Harrison sees the future lying with games that involve the player more, and pack some kind of social interactivity over and above puzzle solving, racing, fighting rabid zombies and blowing each other’s heads off at long range. In short, ‘fenced-in gaming’ is going to be in the minority, according to Big Phil. He has got previous stakes in the user-created content as well. Back in the days when he was head of Sony Worldwide studios, Harrison placed the concept at the center of PS3’s strategy going forward. He suggested we think of it not in terms “of maps, but in terms of behaviours, environments, physics, rules – all the tools that you could want, but in a very consumer-friendly way.” Back then he was raving on about the game Second Life: “That’s a very powerful metaphor for where we’re going.” That’s not to say that the end is nigh. For starters, broadband has yet to be widely available in some markets, and plenty of other developers disagree with his ‘fenced-in’ notion anyway. Ubisoft, itself on a mission to make some of its key games more accessible, has already come out and said the reverse.
Above: Second Life has brought tons of non-gamers into the fold with its user-generated world
Ben Mattes, producer of the delicious-looking new Prince of Persia says that there’s plenty of life in the old dog yet. He believes that there isn’t the demand for community-based gaming claimed by people like Harrison. Gamers still want to be wowed and immersed in worlds they could not have imagined. In short, he says, they still want to pay their hard-earned cash to be whisked away by a game thought up by somebody else.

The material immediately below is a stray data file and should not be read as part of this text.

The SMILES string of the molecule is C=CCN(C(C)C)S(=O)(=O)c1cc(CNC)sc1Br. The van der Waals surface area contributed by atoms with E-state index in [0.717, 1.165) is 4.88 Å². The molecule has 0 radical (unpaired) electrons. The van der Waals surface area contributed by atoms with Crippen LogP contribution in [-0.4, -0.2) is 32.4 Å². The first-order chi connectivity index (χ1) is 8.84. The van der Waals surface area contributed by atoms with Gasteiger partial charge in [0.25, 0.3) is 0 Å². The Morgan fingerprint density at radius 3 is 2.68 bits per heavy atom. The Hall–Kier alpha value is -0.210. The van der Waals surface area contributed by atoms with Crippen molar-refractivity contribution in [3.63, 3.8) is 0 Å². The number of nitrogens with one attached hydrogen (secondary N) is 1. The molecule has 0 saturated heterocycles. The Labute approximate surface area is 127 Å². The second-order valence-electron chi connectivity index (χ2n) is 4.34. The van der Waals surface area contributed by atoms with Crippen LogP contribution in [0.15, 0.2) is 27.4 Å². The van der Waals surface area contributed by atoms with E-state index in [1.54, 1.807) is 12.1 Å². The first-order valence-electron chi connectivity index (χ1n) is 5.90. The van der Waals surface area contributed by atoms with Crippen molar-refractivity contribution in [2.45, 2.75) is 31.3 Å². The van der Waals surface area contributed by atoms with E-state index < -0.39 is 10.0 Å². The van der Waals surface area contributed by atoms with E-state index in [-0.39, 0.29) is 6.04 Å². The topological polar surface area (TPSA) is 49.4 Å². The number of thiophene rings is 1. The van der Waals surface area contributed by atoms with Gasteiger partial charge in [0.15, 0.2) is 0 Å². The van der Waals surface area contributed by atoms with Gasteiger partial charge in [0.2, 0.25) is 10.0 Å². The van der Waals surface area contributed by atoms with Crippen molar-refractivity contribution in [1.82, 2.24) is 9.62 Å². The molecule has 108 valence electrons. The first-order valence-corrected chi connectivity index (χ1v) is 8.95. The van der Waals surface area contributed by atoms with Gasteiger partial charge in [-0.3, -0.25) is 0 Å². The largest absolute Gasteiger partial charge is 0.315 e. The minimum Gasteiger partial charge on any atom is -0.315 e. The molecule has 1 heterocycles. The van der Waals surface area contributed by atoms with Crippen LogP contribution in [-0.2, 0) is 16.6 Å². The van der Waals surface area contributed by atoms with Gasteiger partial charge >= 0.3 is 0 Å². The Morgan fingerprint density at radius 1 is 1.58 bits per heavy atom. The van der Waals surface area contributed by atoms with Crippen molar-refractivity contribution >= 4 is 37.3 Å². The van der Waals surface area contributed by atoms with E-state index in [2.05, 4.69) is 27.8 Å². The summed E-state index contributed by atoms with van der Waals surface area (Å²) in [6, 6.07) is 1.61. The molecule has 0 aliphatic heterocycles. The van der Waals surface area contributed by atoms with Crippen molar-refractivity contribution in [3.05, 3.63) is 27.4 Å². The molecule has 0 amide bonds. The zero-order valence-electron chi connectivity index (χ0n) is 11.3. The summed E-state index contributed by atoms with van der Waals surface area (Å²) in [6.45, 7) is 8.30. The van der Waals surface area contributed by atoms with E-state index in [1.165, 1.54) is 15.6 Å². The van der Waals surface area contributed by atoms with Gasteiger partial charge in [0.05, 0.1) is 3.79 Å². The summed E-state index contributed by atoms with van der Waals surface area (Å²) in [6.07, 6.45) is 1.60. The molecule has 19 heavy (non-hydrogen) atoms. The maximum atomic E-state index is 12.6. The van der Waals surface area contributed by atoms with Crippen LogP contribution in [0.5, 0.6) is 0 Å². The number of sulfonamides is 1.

In five years’ time, you could feasibly be buying a set of tools on a disc which let you build your own game. A bit like LittleBigPlanet, only less colourful or cool. But that’s then. This is now. At the moment we have a fascinating diversity of choice entering into our games. The user-generated content boom is just gearing up to explode, and some developers will whole-heartedly embrace it – possibly to the detriment of more traditional games – while others will stick to what they’ve done before. One thing's for sure, things will never be the same again and an avalanche of original user-generated content is on its way.
Others will take the idea of social gaming in entirely new directions. But it’s safe to say that Killzone 2’s single-player campaign isn’t about to be ripped out any time soon and replaced with cut-out-and-keep Helghast characters. This next year is going to be a brilliant one for sheer diversity; for you deciding how you play your games – enjoy it before it starts to polarise.
Jul 1, 2008